The Department of Defense is sending troops south to counter two migrant caravans that are moving on foot through Mexico toward the U.S. border.

President Donald Trump said Wednesday that the number of troops he is sending to the U.S.-Mexico border could grow to as many as 15,000 active duty and National Guard personnel, putting the deployment on par with the military’s wartime operations in Afghanistan.

The number of troops would include the initial wave of 5,239 active duty troops, 2,100 National Guard forces already there, and another 2,000 to 3,000 on prepare-to-deploy orders. It would eclipse any previous border deployment in recent memory by administrations that have also sought to quell either violence or immigration influxes at the border.

U.S. Northern Command chief Air Force Gen. Terrence O’Shaughnessy told reporters Tuesday that the number of forces at the border could grow, but he did not indicate that the number may double within days.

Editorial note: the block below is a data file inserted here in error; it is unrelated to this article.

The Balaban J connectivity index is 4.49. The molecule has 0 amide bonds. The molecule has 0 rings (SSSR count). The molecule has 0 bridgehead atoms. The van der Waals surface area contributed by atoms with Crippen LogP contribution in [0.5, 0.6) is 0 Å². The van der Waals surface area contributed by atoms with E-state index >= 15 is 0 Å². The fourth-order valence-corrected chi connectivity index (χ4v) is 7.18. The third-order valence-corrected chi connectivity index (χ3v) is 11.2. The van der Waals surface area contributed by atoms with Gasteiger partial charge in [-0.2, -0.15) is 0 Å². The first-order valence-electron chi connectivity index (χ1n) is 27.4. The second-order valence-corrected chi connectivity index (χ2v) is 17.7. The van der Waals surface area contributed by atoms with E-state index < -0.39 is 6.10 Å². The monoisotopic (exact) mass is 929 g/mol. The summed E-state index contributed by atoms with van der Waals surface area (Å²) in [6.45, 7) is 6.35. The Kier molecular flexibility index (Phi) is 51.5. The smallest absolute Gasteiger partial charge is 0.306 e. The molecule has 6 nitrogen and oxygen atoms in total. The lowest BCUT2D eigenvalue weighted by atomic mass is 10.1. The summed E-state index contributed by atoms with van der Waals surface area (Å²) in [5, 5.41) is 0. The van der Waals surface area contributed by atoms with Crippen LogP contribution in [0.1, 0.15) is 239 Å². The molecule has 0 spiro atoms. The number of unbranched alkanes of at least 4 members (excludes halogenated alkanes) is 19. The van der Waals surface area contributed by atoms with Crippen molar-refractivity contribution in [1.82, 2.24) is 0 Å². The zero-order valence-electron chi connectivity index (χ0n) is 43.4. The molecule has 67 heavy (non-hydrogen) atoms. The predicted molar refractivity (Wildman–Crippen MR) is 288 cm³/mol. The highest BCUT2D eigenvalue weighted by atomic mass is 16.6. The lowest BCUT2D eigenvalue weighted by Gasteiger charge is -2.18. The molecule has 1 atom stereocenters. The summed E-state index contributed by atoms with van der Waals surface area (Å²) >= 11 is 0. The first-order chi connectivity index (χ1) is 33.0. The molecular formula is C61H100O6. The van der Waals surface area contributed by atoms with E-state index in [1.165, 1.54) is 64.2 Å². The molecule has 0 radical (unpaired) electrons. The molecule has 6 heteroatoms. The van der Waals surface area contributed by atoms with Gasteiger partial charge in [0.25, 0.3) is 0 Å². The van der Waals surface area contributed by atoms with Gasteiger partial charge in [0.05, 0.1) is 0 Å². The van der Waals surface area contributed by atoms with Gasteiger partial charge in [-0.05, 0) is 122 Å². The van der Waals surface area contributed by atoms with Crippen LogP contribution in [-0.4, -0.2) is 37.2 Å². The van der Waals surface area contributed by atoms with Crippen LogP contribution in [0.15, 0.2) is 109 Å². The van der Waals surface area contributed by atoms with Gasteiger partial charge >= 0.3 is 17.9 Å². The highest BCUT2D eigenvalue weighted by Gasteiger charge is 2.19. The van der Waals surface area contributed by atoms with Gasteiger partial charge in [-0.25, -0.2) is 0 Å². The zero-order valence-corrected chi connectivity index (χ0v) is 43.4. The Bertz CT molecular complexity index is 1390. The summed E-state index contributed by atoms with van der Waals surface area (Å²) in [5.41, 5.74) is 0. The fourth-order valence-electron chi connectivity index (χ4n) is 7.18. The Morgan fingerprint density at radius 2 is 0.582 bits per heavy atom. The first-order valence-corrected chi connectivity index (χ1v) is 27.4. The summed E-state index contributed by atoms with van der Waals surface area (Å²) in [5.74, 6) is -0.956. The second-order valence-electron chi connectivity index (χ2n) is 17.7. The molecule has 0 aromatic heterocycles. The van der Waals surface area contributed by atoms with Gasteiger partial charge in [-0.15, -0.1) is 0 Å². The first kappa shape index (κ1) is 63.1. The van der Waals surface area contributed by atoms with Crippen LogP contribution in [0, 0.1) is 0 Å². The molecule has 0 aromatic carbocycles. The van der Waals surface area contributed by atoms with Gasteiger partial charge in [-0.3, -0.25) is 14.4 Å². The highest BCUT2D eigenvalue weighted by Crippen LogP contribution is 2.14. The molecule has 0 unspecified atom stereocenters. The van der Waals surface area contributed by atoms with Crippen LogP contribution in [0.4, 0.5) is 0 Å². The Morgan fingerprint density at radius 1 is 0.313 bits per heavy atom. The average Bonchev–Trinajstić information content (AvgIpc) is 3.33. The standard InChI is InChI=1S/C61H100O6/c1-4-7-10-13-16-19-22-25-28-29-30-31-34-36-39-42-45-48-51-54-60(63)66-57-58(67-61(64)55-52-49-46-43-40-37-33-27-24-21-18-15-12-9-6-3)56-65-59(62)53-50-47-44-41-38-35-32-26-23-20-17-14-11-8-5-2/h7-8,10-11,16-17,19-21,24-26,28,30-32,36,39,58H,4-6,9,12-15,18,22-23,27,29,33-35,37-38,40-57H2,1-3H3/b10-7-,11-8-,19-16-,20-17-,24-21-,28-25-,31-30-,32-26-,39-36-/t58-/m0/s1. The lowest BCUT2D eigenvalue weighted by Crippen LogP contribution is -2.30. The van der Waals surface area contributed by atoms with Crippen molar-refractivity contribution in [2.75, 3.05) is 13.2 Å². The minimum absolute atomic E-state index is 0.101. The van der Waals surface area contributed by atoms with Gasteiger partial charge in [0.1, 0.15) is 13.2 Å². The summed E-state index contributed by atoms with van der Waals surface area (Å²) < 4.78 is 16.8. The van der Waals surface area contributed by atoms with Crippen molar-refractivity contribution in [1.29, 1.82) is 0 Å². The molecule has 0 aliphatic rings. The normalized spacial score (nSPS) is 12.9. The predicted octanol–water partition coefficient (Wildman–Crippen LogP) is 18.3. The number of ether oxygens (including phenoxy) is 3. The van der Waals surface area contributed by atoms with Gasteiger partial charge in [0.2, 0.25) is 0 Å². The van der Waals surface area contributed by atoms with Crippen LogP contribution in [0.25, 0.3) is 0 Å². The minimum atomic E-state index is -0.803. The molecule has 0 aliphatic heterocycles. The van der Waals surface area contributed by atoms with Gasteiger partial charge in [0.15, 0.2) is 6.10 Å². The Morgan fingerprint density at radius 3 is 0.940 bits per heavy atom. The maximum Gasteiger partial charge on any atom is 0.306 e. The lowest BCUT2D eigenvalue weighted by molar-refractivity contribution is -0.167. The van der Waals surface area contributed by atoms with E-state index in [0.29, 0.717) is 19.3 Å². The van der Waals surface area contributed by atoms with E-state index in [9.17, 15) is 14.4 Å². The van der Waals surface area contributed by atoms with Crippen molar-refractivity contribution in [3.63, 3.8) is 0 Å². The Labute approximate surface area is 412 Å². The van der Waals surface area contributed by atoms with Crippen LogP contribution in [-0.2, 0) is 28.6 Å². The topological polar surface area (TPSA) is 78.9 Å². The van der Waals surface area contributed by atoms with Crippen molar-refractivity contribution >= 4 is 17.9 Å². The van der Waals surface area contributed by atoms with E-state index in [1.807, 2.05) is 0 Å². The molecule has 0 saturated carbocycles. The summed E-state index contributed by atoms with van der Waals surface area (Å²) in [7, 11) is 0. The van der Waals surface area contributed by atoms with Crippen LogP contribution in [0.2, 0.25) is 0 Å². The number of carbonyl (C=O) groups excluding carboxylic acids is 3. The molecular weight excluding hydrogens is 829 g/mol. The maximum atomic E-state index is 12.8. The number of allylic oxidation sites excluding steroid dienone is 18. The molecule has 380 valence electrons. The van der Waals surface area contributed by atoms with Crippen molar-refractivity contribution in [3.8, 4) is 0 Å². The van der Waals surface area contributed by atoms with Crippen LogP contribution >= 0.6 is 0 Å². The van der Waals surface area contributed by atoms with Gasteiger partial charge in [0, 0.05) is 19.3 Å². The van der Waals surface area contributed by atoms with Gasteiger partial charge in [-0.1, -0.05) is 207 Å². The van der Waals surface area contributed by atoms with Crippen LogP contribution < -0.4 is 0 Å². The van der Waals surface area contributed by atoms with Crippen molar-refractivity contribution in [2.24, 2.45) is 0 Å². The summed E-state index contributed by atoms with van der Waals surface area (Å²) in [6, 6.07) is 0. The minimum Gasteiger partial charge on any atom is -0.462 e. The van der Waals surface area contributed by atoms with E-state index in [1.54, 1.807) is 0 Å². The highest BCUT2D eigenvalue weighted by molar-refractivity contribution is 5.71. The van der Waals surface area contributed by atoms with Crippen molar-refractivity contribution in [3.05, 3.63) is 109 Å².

O’Shaughnessy did not have a cost estimate on Tuesday. However, a previous deployment of 6,000 troops from 2006 to 2008 cost $1.2 billion, the U.S. Government Accountability Office has reported.

The forces are being dispatched to the border to deter two migrant caravans, each with several thousand migrants, headed to the U.S. through Mexico.

Tara Copp is a Pentagon correspondent for the Associated Press. She was previously Pentagon bureau chief for Sightline Media Group.

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